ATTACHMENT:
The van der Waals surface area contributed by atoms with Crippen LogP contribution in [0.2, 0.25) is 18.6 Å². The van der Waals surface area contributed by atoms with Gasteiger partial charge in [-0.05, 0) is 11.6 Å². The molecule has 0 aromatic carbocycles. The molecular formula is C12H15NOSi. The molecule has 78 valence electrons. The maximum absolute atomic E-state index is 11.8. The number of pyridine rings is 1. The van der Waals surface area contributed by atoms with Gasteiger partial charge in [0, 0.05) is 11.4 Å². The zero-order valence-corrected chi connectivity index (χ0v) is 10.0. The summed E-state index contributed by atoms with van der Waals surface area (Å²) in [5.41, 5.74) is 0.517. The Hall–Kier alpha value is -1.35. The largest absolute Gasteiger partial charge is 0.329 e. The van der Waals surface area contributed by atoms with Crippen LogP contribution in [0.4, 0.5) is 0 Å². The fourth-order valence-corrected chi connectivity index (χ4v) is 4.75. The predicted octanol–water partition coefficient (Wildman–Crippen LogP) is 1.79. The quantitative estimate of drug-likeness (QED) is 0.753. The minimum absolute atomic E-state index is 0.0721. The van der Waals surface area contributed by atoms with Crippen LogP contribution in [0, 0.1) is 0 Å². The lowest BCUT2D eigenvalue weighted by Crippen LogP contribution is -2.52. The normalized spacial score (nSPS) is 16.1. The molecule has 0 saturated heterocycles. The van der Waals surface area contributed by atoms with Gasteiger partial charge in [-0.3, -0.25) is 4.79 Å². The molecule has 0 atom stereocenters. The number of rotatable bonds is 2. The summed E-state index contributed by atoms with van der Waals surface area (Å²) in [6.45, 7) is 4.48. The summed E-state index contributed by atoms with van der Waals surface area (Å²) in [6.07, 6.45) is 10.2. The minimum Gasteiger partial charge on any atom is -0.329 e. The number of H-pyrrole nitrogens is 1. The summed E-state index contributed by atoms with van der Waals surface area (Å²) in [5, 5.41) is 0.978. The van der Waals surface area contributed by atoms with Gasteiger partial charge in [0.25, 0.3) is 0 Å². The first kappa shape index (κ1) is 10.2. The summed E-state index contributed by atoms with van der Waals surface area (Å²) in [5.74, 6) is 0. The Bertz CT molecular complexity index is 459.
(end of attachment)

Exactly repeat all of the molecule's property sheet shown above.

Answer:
The van der Waals surface area contributed by atoms with Crippen LogP contribution in [0.2, 0.25) is 18.6 Å². The van der Waals surface area contributed by atoms with Gasteiger partial charge in [-0.05, 0) is 11.6 Å². The molecule has 0 aromatic carbocycles. The molecular formula is C12H15NOSi. The molecule has 78 valence electrons. The maximum absolute atomic E-state index is 11.8. The number of pyridine rings is 1. The van der Waals surface area contributed by atoms with Gasteiger partial charge in [0, 0.05) is 11.4 Å². The zero-order valence-corrected chi connectivity index (χ0v) is 10.0. The summed E-state index contributed by atoms with van der Waals surface area (Å²) in [5.41, 5.74) is 0.517. The Hall–Kier alpha value is -1.35. The largest absolute Gasteiger partial charge is 0.329 e. The van der Waals surface area contributed by atoms with Crippen LogP contribution in [0.4, 0.5) is 0 Å². The fourth-order valence-corrected chi connectivity index (χ4v) is 4.75. The predicted octanol–water partition coefficient (Wildman–Crippen LogP) is 1.79. The quantitative estimate of drug-likeness (QED) is 0.753. The minimum absolute atomic E-state index is 0.0721. The van der Waals surface area contributed by atoms with Crippen LogP contribution in [0, 0.1) is 0 Å². The lowest BCUT2D eigenvalue weighted by Crippen LogP contribution is -2.52. The normalized spacial score (nSPS) is 16.1. The molecule has 0 saturated heterocycles. The van der Waals surface area contributed by atoms with Gasteiger partial charge in [-0.3, -0.25) is 4.79 Å². The molecule has 0 atom stereocenters. The number of rotatable bonds is 2. The summed E-state index contributed by atoms with van der Waals surface area (Å²) in [6.45, 7) is 4.48. The summed E-state index contributed by atoms with van der Waals surface area (Å²) in [6.07, 6.45) is 10.2. The minimum Gasteiger partial charge on any atom is -0.329 e. The number of H-pyrrole nitrogens is 1. The summed E-state index contributed by atoms with van der Waals surface area (Å²) in [5, 5.41) is 0.978. The van der Waals surface area contributed by atoms with Gasteiger partial charge in [0.25, 0.3) is 0 Å². The first kappa shape index (κ1) is 10.2. The summed E-state index contributed by atoms with van der Waals surface area (Å²) in [5.74, 6) is 0. The Bertz CT molecular complexity index is 459.